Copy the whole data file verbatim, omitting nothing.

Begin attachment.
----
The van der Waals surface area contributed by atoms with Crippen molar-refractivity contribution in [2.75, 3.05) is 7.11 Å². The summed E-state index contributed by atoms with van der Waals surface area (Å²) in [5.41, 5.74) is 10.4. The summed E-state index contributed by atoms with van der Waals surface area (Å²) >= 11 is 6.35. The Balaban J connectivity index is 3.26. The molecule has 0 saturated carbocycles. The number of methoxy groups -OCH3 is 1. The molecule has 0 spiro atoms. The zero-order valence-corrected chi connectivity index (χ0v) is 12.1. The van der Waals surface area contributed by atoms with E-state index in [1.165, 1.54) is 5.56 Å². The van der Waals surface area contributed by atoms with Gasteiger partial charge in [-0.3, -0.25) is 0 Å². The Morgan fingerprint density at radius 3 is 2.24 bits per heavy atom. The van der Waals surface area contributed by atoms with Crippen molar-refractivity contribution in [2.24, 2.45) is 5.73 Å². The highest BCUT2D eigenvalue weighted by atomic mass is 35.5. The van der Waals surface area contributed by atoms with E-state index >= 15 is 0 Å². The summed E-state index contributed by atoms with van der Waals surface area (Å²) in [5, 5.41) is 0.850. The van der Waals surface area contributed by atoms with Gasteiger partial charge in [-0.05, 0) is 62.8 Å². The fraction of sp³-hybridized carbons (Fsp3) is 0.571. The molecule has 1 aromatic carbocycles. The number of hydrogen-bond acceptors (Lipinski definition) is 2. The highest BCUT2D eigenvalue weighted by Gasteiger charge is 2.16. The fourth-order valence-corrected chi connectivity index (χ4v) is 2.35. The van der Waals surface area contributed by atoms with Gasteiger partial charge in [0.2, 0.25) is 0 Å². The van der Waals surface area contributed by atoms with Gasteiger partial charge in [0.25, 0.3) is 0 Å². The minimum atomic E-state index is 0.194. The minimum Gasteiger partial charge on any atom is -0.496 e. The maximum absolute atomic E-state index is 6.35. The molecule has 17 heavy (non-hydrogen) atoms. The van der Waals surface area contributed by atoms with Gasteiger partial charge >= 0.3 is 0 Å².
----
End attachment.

The van der Waals surface area contributed by atoms with Crippen molar-refractivity contribution in [2.75, 3.05) is 7.11 Å². The summed E-state index contributed by atoms with van der Waals surface area (Å²) in [5.41, 5.74) is 10.4. The summed E-state index contributed by atoms with van der Waals surface area (Å²) >= 11 is 6.35. The Balaban J connectivity index is 3.26. The molecule has 0 saturated carbocycles. The number of methoxy groups -OCH3 is 1. The molecule has 0 spiro atoms. The zero-order valence-corrected chi connectivity index (χ0v) is 12.1. The van der Waals surface area contributed by atoms with E-state index in [1.165, 1.54) is 5.56 Å². The van der Waals surface area contributed by atoms with Gasteiger partial charge in [-0.3, -0.25) is 0 Å². The Morgan fingerprint density at radius 3 is 2.24 bits per heavy atom. The van der Waals surface area contributed by atoms with Crippen molar-refractivity contribution in [2.24, 2.45) is 5.73 Å². The highest BCUT2D eigenvalue weighted by atomic mass is 35.5. The van der Waals surface area contributed by atoms with E-state index >= 15 is 0 Å². The summed E-state index contributed by atoms with van der Waals surface area (Å²) in [5, 5.41) is 0.850. The van der Waals surface area contributed by atoms with Gasteiger partial charge in [-0.05, 0) is 62.8 Å². The fraction of sp³-hybridized carbons (Fsp3) is 0.571. The molecule has 1 aromatic carbocycles. The number of hydrogen-bond acceptors (Lipinski definition) is 2. The highest BCUT2D eigenvalue weighted by Gasteiger charge is 2.16. The fourth-order valence-corrected chi connectivity index (χ4v) is 2.35. The van der Waals surface area contributed by atoms with Gasteiger partial charge in [0.2, 0.25) is 0 Å². The van der Waals surface area contributed by atoms with Gasteiger partial charge in [0.25, 0.3) is 0 Å². The minimum atomic E-state index is 0.194. The minimum Gasteiger partial charge on any atom is -0.496 e. The maximum absolute atomic E-state index is 6.35. The molecule has 17 heavy (non-hydrogen) atoms. The van der Waals surface area contributed by atoms with Gasteiger partial charge >= 0.3 is 0 Å².